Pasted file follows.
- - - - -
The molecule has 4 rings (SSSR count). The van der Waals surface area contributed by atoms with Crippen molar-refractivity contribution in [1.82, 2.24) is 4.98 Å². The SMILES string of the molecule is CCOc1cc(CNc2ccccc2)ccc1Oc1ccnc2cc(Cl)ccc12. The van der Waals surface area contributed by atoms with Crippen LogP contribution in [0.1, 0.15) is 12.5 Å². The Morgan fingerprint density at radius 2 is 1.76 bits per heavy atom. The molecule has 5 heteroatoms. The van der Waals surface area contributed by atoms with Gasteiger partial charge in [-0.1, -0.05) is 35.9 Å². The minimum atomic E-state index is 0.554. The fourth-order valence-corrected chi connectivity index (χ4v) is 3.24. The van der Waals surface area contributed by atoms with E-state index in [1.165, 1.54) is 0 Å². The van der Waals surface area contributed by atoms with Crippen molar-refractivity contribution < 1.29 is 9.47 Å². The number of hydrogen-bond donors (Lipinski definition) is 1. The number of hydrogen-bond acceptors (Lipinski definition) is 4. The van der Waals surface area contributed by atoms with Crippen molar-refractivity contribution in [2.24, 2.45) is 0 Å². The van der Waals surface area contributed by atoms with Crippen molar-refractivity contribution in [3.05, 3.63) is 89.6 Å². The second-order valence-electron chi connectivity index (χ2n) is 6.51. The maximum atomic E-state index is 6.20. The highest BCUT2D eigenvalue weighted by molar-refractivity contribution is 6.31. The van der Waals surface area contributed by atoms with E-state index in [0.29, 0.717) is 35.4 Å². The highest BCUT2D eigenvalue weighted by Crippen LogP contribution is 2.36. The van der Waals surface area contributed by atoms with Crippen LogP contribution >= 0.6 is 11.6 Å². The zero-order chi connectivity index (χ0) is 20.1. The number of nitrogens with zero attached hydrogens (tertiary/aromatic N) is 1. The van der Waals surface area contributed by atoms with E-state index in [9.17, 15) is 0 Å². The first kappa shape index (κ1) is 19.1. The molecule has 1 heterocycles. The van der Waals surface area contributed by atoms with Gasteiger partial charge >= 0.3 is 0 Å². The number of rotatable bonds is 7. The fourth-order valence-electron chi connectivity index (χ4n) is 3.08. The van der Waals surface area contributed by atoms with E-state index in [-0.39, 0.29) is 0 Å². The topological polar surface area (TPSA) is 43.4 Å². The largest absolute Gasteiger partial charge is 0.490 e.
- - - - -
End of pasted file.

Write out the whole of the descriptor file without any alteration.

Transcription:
The molecule has 4 rings (SSSR count). The van der Waals surface area contributed by atoms with Crippen molar-refractivity contribution in [1.82, 2.24) is 4.98 Å². The SMILES string of the molecule is CCOc1cc(CNc2ccccc2)ccc1Oc1ccnc2cc(Cl)ccc12. The van der Waals surface area contributed by atoms with Crippen LogP contribution in [0.1, 0.15) is 12.5 Å². The Morgan fingerprint density at radius 2 is 1.76 bits per heavy atom. The molecule has 5 heteroatoms. The van der Waals surface area contributed by atoms with Gasteiger partial charge in [-0.1, -0.05) is 35.9 Å². The minimum atomic E-state index is 0.554. The fourth-order valence-corrected chi connectivity index (χ4v) is 3.24. The van der Waals surface area contributed by atoms with E-state index in [1.165, 1.54) is 0 Å². The van der Waals surface area contributed by atoms with Crippen molar-refractivity contribution < 1.29 is 9.47 Å². The number of hydrogen-bond donors (Lipinski definition) is 1. The number of hydrogen-bond acceptors (Lipinski definition) is 4. The van der Waals surface area contributed by atoms with Crippen molar-refractivity contribution in [2.24, 2.45) is 0 Å². The van der Waals surface area contributed by atoms with Crippen molar-refractivity contribution in [3.05, 3.63) is 89.6 Å². The second-order valence-electron chi connectivity index (χ2n) is 6.51. The maximum atomic E-state index is 6.20. The highest BCUT2D eigenvalue weighted by molar-refractivity contribution is 6.31. The van der Waals surface area contributed by atoms with E-state index in [0.29, 0.717) is 35.4 Å². The highest BCUT2D eigenvalue weighted by Crippen LogP contribution is 2.36. The van der Waals surface area contributed by atoms with Crippen LogP contribution >= 0.6 is 11.6 Å². The zero-order chi connectivity index (χ0) is 20.1. The number of nitrogens with zero attached hydrogens (tertiary/aromatic N) is 1. The van der Waals surface area contributed by atoms with E-state index in [9.17, 15) is 0 Å². The first kappa shape index (κ1) is 19.1. The molecule has 1 heterocycles. The van der Waals surface area contributed by atoms with Gasteiger partial charge >= 0.3 is 0 Å². The number of rotatable bonds is 7. The fourth-order valence-electron chi connectivity index (χ4n) is 3.08. The van der Waals surface area contributed by atoms with E-state index in [-0.39, 0.29) is 0 Å². The topological polar surface area (TPSA) is 43.4 Å². The largest absolute Gasteiger partial charge is 0.490 e.